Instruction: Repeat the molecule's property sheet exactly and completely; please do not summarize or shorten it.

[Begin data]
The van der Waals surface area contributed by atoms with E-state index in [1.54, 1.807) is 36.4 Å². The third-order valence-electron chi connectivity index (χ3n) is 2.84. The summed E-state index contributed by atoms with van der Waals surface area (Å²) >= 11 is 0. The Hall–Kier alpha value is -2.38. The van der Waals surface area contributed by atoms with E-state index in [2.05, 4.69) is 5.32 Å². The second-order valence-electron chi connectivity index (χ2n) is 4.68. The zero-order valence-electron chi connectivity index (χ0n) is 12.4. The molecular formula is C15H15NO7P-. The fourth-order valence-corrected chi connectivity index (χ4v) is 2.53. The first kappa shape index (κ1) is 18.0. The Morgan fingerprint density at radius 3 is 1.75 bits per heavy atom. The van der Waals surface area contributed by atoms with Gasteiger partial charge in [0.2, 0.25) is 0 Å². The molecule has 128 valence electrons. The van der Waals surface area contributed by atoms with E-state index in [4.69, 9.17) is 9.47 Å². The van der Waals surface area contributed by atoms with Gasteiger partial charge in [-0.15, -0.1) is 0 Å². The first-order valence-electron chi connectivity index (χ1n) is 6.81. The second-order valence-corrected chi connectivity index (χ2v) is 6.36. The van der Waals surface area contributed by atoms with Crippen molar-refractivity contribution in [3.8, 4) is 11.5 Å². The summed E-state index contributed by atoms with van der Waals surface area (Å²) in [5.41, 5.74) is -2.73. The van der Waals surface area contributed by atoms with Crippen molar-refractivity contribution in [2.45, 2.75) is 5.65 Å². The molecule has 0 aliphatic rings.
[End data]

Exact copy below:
The van der Waals surface area contributed by atoms with E-state index in [1.54, 1.807) is 36.4 Å². The third-order valence-electron chi connectivity index (χ3n) is 2.84. The summed E-state index contributed by atoms with van der Waals surface area (Å²) >= 11 is 0. The Hall–Kier alpha value is -2.38. The van der Waals surface area contributed by atoms with E-state index in [2.05, 4.69) is 5.32 Å². The second-order valence-electron chi connectivity index (χ2n) is 4.68. The zero-order valence-electron chi connectivity index (χ0n) is 12.4. The molecular formula is C15H15NO7P-. The fourth-order valence-corrected chi connectivity index (χ4v) is 2.53. The first kappa shape index (κ1) is 18.0. The Morgan fingerprint density at radius 3 is 1.75 bits per heavy atom. The van der Waals surface area contributed by atoms with Gasteiger partial charge in [0.2, 0.25) is 0 Å². The molecule has 128 valence electrons. The van der Waals surface area contributed by atoms with E-state index in [4.69, 9.17) is 9.47 Å². The van der Waals surface area contributed by atoms with Gasteiger partial charge in [-0.15, -0.1) is 0 Å². The first-order valence-electron chi connectivity index (χ1n) is 6.81. The second-order valence-corrected chi connectivity index (χ2v) is 6.36. The van der Waals surface area contributed by atoms with Crippen molar-refractivity contribution in [3.8, 4) is 11.5 Å². The summed E-state index contributed by atoms with van der Waals surface area (Å²) in [5.41, 5.74) is -2.73. The van der Waals surface area contributed by atoms with Crippen molar-refractivity contribution in [2.45, 2.75) is 5.65 Å². The molecule has 0 aliphatic rings.